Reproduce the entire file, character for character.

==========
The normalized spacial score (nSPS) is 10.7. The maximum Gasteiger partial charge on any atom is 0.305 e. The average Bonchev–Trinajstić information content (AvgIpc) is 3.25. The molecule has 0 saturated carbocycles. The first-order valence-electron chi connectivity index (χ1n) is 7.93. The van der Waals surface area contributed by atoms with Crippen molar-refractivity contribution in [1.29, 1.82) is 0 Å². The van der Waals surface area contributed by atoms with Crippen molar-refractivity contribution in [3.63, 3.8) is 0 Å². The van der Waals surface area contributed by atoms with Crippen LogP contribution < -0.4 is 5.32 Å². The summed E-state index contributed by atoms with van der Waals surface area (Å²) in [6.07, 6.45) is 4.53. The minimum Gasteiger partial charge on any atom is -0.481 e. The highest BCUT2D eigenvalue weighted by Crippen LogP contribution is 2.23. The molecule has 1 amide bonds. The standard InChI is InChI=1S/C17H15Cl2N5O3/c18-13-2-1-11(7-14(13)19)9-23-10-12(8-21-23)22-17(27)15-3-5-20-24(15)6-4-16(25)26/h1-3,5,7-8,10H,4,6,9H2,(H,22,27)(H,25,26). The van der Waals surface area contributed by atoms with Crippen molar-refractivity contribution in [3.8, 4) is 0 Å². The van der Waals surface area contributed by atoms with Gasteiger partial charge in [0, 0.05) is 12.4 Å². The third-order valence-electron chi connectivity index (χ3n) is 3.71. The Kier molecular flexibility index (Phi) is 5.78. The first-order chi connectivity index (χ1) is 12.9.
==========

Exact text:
The normalized spacial score (nSPS) is 10.7. The maximum Gasteiger partial charge on any atom is 0.305 e. The average Bonchev–Trinajstić information content (AvgIpc) is 3.25. The molecule has 0 saturated carbocycles. The first-order valence-electron chi connectivity index (χ1n) is 7.93. The van der Waals surface area contributed by atoms with Crippen molar-refractivity contribution in [1.29, 1.82) is 0 Å². The van der Waals surface area contributed by atoms with Crippen molar-refractivity contribution in [3.63, 3.8) is 0 Å². The van der Waals surface area contributed by atoms with Crippen LogP contribution < -0.4 is 5.32 Å². The summed E-state index contributed by atoms with van der Waals surface area (Å²) in [6.07, 6.45) is 4.53. The minimum Gasteiger partial charge on any atom is -0.481 e. The highest BCUT2D eigenvalue weighted by Crippen LogP contribution is 2.23. The molecule has 1 amide bonds. The standard InChI is InChI=1S/C17H15Cl2N5O3/c18-13-2-1-11(7-14(13)19)9-23-10-12(8-21-23)22-17(27)15-3-5-20-24(15)6-4-16(25)26/h1-3,5,7-8,10H,4,6,9H2,(H,22,27)(H,25,26). The van der Waals surface area contributed by atoms with Crippen molar-refractivity contribution in [3.8, 4) is 0 Å². The van der Waals surface area contributed by atoms with Gasteiger partial charge in [0, 0.05) is 12.4 Å². The third-order valence-electron chi connectivity index (χ3n) is 3.71. The Kier molecular flexibility index (Phi) is 5.78. The first-order chi connectivity index (χ1) is 12.9.